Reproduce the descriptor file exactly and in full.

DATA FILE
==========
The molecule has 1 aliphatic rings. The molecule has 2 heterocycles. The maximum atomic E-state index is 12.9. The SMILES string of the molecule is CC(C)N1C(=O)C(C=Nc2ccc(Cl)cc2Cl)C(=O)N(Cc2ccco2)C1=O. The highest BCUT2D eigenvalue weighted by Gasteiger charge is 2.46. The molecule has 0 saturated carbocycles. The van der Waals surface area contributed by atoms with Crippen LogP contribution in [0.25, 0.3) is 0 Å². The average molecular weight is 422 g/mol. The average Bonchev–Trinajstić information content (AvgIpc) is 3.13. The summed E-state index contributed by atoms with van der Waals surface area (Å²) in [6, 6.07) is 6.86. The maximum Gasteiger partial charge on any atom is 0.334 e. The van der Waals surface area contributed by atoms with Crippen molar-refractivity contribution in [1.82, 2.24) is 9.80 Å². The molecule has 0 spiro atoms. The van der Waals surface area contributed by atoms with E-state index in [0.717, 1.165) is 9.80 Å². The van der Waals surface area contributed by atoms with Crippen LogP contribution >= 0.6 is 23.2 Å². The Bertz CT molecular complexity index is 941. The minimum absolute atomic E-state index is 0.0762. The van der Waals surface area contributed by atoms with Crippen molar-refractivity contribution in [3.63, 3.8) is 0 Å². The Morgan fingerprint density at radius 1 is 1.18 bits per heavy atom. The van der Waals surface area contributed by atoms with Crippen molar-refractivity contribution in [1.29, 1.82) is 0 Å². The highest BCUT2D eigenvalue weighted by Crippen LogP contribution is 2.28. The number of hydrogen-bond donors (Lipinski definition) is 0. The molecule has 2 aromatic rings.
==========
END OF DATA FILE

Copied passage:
The molecule has 1 aliphatic rings. The molecule has 2 heterocycles. The maximum atomic E-state index is 12.9. The SMILES string of the molecule is CC(C)N1C(=O)C(C=Nc2ccc(Cl)cc2Cl)C(=O)N(Cc2ccco2)C1=O. The highest BCUT2D eigenvalue weighted by Gasteiger charge is 2.46. The molecule has 0 saturated carbocycles. The van der Waals surface area contributed by atoms with Crippen LogP contribution in [0.25, 0.3) is 0 Å². The average molecular weight is 422 g/mol. The average Bonchev–Trinajstić information content (AvgIpc) is 3.13. The summed E-state index contributed by atoms with van der Waals surface area (Å²) in [6, 6.07) is 6.86. The maximum Gasteiger partial charge on any atom is 0.334 e. The van der Waals surface area contributed by atoms with Crippen molar-refractivity contribution in [1.82, 2.24) is 9.80 Å². The molecule has 0 spiro atoms. The van der Waals surface area contributed by atoms with E-state index in [0.717, 1.165) is 9.80 Å². The van der Waals surface area contributed by atoms with Crippen LogP contribution >= 0.6 is 23.2 Å². The Bertz CT molecular complexity index is 941. The minimum absolute atomic E-state index is 0.0762. The van der Waals surface area contributed by atoms with Crippen molar-refractivity contribution in [3.63, 3.8) is 0 Å². The Morgan fingerprint density at radius 1 is 1.18 bits per heavy atom. The van der Waals surface area contributed by atoms with Crippen molar-refractivity contribution in [1.29, 1.82) is 0 Å². The highest BCUT2D eigenvalue weighted by Crippen LogP contribution is 2.28. The number of hydrogen-bond donors (Lipinski definition) is 0. The molecule has 2 aromatic rings.